Two types of diabetes are usually seen in patients with cirrhosis: type 2 diabetes mellitus and hepatogenous diabetes (HD). The HD is an. Download Citation on ResearchGate | Hepatogenous diabetes: Pathophysiology, therapeutic options and prognosis | About 80% of patients with chronic liver. A literature search was conducted in different databases to study the topic of liver problems and diabetes. The aim of the study was to explore more about an.
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August 29, ; Accepted date: November 25, ; Published date: Hepatogenous Diabetes Mechanism and Some Evidences. J Cell Sci Ther 7: This is an open-access article distributed under the terms of the Creative Commons Attribution License, which permits unrestricted use, distribution, and reproduction in any medium, provided the original author and source are credited.
A literature search was conducted in different databases to study the topic of liver problems and diabetes. The aim of the study was to explore more about an association of diabetes mellitus with the liver. The study shows that diabetes does indeed have an effect on liver. Similarly, liver problems like chronic liver disease lead to diabetes which is known as hepatogenous diabetes.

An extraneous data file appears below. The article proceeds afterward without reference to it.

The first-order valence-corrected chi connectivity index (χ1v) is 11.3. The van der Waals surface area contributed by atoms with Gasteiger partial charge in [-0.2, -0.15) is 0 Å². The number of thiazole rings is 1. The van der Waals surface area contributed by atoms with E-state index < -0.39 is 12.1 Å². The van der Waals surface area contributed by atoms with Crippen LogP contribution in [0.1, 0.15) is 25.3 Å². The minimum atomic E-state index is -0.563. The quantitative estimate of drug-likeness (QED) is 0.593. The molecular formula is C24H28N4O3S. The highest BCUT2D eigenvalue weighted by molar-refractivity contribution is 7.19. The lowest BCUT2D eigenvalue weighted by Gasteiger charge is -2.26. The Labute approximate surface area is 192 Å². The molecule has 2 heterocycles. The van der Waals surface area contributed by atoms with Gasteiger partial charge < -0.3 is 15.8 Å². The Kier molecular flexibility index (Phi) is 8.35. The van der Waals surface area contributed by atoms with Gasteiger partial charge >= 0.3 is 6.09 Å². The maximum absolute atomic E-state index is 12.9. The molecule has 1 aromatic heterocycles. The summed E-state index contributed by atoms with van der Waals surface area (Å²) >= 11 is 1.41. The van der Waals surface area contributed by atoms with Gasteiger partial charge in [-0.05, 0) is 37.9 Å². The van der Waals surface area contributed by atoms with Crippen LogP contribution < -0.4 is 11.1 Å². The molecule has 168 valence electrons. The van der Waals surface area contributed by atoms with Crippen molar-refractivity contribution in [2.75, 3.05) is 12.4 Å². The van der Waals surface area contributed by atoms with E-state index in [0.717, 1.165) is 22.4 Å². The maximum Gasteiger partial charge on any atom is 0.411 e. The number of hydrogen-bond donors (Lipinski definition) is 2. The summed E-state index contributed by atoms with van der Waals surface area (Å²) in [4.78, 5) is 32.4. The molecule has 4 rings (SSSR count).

Common liver problems seen in diabetes patients include but not limited to fatty liver, decreased glycogen levels, risk of liver cancer etc. Like any medical problem, any knowledge about any subject is never enough, therefore we recommend more studies in the near future to broaden hepatogenoud understanding bepatogenous the association of the liver with diabetes.
Diabetes; Diabetes complications; Diabetes and liver; Diabetes and fatty liver; Diabetes and hepatogenos Diabetes and cirrhosis. I do have diabetes and I have been compliant with my medication, but now I have this epigastric pain….
It can make the management of such patient difficult if the clinician is not aware that there is an association of diabetes with liver. This short review is our attempt to highlight the possible association between the diabetes type- 1, type-2 and liver.
Diabetes mellitus is a group of metabolic diseases in which a person has high blood sugar, either because the pancreas does not produce enough insulin, or due to insulin resistance when cells do not respond to the insulin that is produced [ 1 ]. The resultant high blood sugar produces the classical symptoms of polyuria, polydipsia and polyphagia.
Diabetes mellitus can be Type 1 DM, which results from autoimmune destruction of insulin-producing beta cells of the pancreas or of Hepatogenoys 2 He;atogenous, which begins with insulin helatogenous and relative insulin deficiency [ 23 ]. There hepatogenouw various complications due to Diabetes which can be divided into two types. Microvascular complications include Diabetic retinopathyDiabetic nephropathy and Diabetic neuropathy.